Author Nicole Evelina on Writing Historical Fiction

Daughter-of-Destiny-CoverIn December, Nicole Evelina responded to my open request for thoughts on the topic ‘inside historical fiction’. After a few email exchanges, I invited her to bring her ideas together for a post. Nicole is the author of Daughter of Destiny and three – not one, not two, but three – soon to release novels. Now that’s productivity!

MKT: What are the ‘magic ingredients’ that make historical fiction unforgettable and irresistible?

Nicole Evelina: The most magical thing a historical fiction writer can do is transport me to their time period and location. I’m reading a book right now that takes place in Manhattan in the 1930s and I feel like I’m there with the corrupt politicians and cops, the dizzy Broadway chorus girls who double as molls and the menacing gangsters. But that’s not just a matter of saying your book takes place in the past and throwing in some pretty dresses and a few words of slang. You have to make the reader feel like the slang is on the tip of their tongue, too, the stench of the streets is something they can actually smell, and the political or cultural views are their own. You have to take them back in time in as many ways as possible.

In your opinion, what do the best historical fiction writers do to ‘get it right’?

For me, it’s a combination of things: a transporting setting as I mentioned above, characters that I care about and a plot that I can’t wait to see how it ends. Now, that is probably the same answer I’d give for the best contemporary fiction, but historicals are special because they are showing you a different viewpoint on life. If the author does his or her job, you’re seeing what it was like to live when kingdoms were constantly at war, slavery was accepted, women couldn’t vote or hold a job, or people didn’t know where their next meal would come from. The best authors help you live the lives of the characters in their novels.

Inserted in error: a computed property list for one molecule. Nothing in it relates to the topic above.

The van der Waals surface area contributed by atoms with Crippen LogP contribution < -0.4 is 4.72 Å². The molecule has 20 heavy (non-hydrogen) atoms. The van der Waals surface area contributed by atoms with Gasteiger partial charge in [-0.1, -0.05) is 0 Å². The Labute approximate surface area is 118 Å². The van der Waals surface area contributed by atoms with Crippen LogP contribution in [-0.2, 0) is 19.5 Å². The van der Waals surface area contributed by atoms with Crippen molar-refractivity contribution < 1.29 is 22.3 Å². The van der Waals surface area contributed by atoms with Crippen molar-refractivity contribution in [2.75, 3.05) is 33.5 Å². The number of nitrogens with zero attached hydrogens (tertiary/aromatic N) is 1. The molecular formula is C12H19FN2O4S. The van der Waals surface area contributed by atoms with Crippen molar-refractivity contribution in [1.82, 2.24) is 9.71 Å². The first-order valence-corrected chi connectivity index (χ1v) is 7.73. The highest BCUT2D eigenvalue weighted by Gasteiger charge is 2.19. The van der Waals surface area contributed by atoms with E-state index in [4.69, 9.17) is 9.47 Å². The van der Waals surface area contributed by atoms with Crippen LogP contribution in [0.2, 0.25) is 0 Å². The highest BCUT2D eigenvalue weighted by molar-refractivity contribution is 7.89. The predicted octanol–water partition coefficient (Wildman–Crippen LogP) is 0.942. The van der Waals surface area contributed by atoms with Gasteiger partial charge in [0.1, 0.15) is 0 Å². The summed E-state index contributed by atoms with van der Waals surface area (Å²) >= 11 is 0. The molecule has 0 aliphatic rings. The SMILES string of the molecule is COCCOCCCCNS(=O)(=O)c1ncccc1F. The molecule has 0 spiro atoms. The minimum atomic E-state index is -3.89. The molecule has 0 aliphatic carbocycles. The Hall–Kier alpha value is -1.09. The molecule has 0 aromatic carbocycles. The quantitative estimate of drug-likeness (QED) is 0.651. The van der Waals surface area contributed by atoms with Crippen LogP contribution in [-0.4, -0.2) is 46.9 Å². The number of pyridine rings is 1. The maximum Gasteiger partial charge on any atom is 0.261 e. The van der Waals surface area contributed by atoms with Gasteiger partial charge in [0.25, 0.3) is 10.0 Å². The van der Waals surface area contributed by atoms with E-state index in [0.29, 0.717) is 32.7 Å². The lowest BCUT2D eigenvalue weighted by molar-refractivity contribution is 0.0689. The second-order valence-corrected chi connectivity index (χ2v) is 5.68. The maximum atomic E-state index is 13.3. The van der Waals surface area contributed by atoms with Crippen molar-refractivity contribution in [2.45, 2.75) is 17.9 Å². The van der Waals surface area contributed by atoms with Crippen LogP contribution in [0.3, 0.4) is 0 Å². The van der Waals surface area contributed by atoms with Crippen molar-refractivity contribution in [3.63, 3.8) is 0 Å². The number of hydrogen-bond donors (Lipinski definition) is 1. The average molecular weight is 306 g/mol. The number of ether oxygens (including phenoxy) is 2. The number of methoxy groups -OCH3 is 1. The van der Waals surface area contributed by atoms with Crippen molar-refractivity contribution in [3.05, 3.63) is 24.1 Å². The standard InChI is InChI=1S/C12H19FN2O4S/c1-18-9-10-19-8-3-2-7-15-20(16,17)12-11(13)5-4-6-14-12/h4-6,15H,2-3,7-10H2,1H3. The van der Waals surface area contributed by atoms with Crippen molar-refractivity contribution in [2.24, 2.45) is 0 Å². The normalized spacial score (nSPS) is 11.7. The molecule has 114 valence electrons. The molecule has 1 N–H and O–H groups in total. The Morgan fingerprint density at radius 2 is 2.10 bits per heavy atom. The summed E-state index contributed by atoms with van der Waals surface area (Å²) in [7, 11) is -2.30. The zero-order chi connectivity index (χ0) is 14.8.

Are historical novels inherently different from contemporary novels, and if so, in what ways?

Yes, because, like fantasy, they put their readers in another world. Having written both historical (four novels) and contemporary (one), I can state firsthand that there is so much as both a writer and a reader that you take for granted when reading/writing contemporary. It can be as simple as having a character text someone or speaking current slang – you do it without thinking. When you write historical, you may want your character to have the same communication or say the same basic thing, but you have to stop and think (and maybe research) how they would have done so. No texting, so would they have written a letter/telegram and how was it delivered – bike messenger, pony express, carrier pigeon, by a trusted friend? Or would they have had to find the person and tell them face to face? What would that have entailed? As for slang, you have to consider what it is you are really trying to say and then find out how they would have said it during your time period. Some periods are rife with slang (like 19th century America) and others we just don’t know (like pre-Conquest Britain). If we don’t know, what’s the plainest way you can have your character say it and still get your message across? And those are just two examples of the extra considerations that come with writing historicals.